In any art fraud, it is always the individual sellers and the dealers who are the subject of prosecution, not the artist. In fact the laws that are related to forgery and art frauds are quite weak when compared to trademark infringements which are another type of fraud. Generally, there are rare instances only of art fraud convictions unless it is clubbed with some other offense such as breach of contract or mail fraud or issuance of bogus certificates of authenticity (COA).
If you are planning to seek prosecution against an art forger and take the help of a property conveyancer in Melbourne or wherever else for that matter, there are some factors that should be kept in mind.
- Opt for civil prosecution over criminal prosecution because as an art buyer, you are then more likely to get your money back and be compensated.
- It has to be proved that you have been a victim of art forgery. The court has to be informed that you have been taken in and spurred to make a purchase because you believed bogus facts about the artwork or certain facts about it were intentionally withheld from you.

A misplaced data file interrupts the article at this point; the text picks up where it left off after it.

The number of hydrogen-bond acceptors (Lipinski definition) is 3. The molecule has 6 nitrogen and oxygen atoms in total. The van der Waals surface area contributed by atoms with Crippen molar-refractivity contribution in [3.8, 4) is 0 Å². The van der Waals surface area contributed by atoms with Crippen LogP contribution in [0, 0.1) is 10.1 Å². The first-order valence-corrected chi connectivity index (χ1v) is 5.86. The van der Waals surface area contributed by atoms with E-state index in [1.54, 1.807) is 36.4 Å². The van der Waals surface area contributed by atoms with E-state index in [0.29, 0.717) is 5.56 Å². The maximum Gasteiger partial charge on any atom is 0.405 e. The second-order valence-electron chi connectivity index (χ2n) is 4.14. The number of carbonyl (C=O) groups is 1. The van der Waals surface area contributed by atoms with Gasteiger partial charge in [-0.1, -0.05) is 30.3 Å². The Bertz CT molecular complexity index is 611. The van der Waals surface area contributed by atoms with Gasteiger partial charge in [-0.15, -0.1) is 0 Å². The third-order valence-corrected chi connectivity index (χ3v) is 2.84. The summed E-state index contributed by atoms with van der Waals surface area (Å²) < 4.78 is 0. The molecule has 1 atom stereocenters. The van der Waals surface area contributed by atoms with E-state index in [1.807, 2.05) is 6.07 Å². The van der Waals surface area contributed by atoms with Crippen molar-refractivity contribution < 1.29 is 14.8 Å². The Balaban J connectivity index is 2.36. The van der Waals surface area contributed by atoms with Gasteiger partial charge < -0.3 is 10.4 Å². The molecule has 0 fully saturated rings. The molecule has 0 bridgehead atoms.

- You have suffered a financial loss and that amount has to be specifically worked out.
- The art forger who victimised you should be aware that a fraud has been intentionally committed. This is the most difficult part as art forgers choose to play dumb in court on this score.
Keeping these things in mind, what are the factors that a court will take into account while passing judgement on art forgery?
The first thing that will be taken into account is whether there was truly a financial loss and if so to what extent. If it is a few hundred dollars, your plea might not get entertained at all. Generally a $2000 and above loss will be considered but then too you have to get truly experienced civil side conveyancing lawyers in Melbourne or those practising in your jurisdiction to swing the case on your behalf.
The next is establishing the identity of the art forger. This is very difficult because the person who sold the forged art need not necessarily be the creator of the forged art. Hence, the dealer who sold it to you will argue that he/she was not aware that it was a fake. In such cases, it is very difficult to prove that the seller had intent to deceive you.
These are some of the basic legal aspects related to fraudulent works of art.